I just couldn’t take it anymore. I barged through the front door of Quins Pels hair salon, interrupted the two women’s conversation, and demanded answers. “Why,” I asked, “are there so many goddamn pelus in Sant Andreu?” To my surprise, instead of asking me to leave, the topic piqued their interest.
But let me get a grip and explain. Sant Andreu, Barcelona’s enclave of cobblestoned calm, is not exactly a bustling commercial center. If for some reason you actually required a Mango, H&M or Zara, then you’d need to walk over the train gulch to La Maquinista or head into the city center. But if you fancy a café, a croissant, or, you guessed it, a haircut, then this is the place to be. Day after day of passing by so many hair parlors on my thrice-daily dog walks had slowly transformed a curious observation into a full-blown obsession.
Quins Pels – La pelu de Laura Martín is located at the epicenter of this phenomenon, and is one of three hair salons not only on the same block, but within six storefronts of one another on the very same side of the street. Fifty percent of the commercial establishments on this short stretch of carrer d’Irlanda are dedicated to beautifying the top of your head. After Quins Pels (1) and a tailor’s shop, you find Perruqueria Conchi (2), followed by a real estate dealer next to Terra (3). Insanity. And one that I had to face head-on.
I lucked out. For Laura, hairdresser and shop owner, just happened to be killing time between clients, chatting with Celeste, who sells products to hair salons all across Barcelona and knows its hair-dressing scene better than almost anyone. Celeste confirmed my suspicion that Sant Andreu was practically infested by pelus. “There is a higher concentration, and more variety. There is something for every price range,” she said. “In this area you can find seven or eight hair salons on the same street. In Sarrià, for example, you find quality, but not quantity.”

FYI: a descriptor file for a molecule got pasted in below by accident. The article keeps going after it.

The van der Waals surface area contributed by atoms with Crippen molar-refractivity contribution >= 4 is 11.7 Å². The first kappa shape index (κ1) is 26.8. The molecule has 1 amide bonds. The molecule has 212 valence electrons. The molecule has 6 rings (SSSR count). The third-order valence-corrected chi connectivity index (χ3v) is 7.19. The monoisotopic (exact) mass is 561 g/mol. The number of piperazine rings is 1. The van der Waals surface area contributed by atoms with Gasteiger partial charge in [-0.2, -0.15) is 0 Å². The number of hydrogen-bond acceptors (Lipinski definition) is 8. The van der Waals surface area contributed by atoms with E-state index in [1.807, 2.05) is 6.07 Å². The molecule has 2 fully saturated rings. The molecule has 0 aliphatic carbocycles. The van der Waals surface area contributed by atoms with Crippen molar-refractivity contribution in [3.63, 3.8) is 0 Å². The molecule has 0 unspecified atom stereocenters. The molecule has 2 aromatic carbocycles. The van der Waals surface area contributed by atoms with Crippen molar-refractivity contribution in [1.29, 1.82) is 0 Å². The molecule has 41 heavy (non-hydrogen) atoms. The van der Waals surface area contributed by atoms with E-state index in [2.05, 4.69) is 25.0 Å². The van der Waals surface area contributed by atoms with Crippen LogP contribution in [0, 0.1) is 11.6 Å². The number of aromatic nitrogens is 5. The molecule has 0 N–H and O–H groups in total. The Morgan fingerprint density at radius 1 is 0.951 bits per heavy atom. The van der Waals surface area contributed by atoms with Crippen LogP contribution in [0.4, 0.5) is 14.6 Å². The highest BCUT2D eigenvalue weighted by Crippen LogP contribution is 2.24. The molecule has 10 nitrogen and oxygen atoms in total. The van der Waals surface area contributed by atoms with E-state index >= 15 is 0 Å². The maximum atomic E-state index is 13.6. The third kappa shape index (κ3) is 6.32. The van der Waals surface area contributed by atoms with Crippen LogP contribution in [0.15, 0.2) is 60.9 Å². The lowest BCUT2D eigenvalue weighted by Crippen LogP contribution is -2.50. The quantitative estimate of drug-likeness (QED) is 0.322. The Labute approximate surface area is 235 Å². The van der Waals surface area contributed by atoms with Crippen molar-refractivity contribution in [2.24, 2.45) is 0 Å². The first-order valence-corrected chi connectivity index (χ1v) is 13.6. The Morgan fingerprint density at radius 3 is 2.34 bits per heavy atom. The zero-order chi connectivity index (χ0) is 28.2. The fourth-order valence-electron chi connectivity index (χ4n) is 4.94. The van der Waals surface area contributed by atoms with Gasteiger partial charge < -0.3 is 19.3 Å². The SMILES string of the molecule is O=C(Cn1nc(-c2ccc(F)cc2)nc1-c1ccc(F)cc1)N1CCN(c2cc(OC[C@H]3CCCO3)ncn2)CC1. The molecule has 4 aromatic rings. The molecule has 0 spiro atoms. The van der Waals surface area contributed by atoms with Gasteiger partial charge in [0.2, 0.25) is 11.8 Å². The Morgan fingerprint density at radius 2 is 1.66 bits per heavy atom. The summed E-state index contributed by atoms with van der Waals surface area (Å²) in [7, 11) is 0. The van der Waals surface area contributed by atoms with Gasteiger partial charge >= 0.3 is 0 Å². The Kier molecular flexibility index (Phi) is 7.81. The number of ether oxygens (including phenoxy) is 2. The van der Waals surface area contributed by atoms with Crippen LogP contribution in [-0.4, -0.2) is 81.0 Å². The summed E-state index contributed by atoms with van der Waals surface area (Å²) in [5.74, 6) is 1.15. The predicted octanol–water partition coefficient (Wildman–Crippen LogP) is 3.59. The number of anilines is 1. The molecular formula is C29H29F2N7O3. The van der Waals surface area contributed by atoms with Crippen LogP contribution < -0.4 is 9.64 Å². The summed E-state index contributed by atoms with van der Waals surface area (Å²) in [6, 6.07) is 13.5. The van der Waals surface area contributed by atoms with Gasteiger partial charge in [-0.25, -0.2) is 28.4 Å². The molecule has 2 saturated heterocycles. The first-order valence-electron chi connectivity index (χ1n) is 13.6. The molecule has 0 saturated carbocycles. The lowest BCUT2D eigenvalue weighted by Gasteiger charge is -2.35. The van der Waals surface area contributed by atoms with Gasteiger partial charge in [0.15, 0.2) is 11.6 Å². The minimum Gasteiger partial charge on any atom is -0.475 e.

Part of it, of course, must be the relative security of hawking haircuts. Everyone, well, almost everyone, has hair. And talk about planned obsolescence! The darn stuff just keeps coming back. Another factor is hairdressing’s resistance to innovation, that word that seems to glimmer with promise but often just means the destruction of centuries of craftsmanship.
Laura, who has owned Quins Pels for over a decade, said that the neighborhood, with its pedestrian streets that limit through traffic, made it an ideal place for her to ply her trade. “This neighborhood is like a village,” she said. She opened her salon despite having two potential competitors right next door. “I know that my clients won’t go to them,” she said. “Each of us has our own concept.” And Celeste adds that “this neighborhood is relatively better off than the neighboring Sant Martí and Nou Barris. You can make a good living with a shop. The economic crisis hasn’t hit the sector as hard. Maybe people come less often, but they still come.” That, and there are a bunch of old folks in Sant Andreu with nothing better to do when they tire of cutting line at the bakery.
My welcome well worn out, I let Laura get back to doing what she does best. And that, by the way, is not adding mechas. She claims her organic keratin treatment is a healthy alternative to the typical processes that are toxic for both client and hairdresser. When in demand for summer, she does two or three a week at 240 to 300 euros a pop. “It’s exquisite,” she said. “If this were a restaurant, it would be my signature dish.”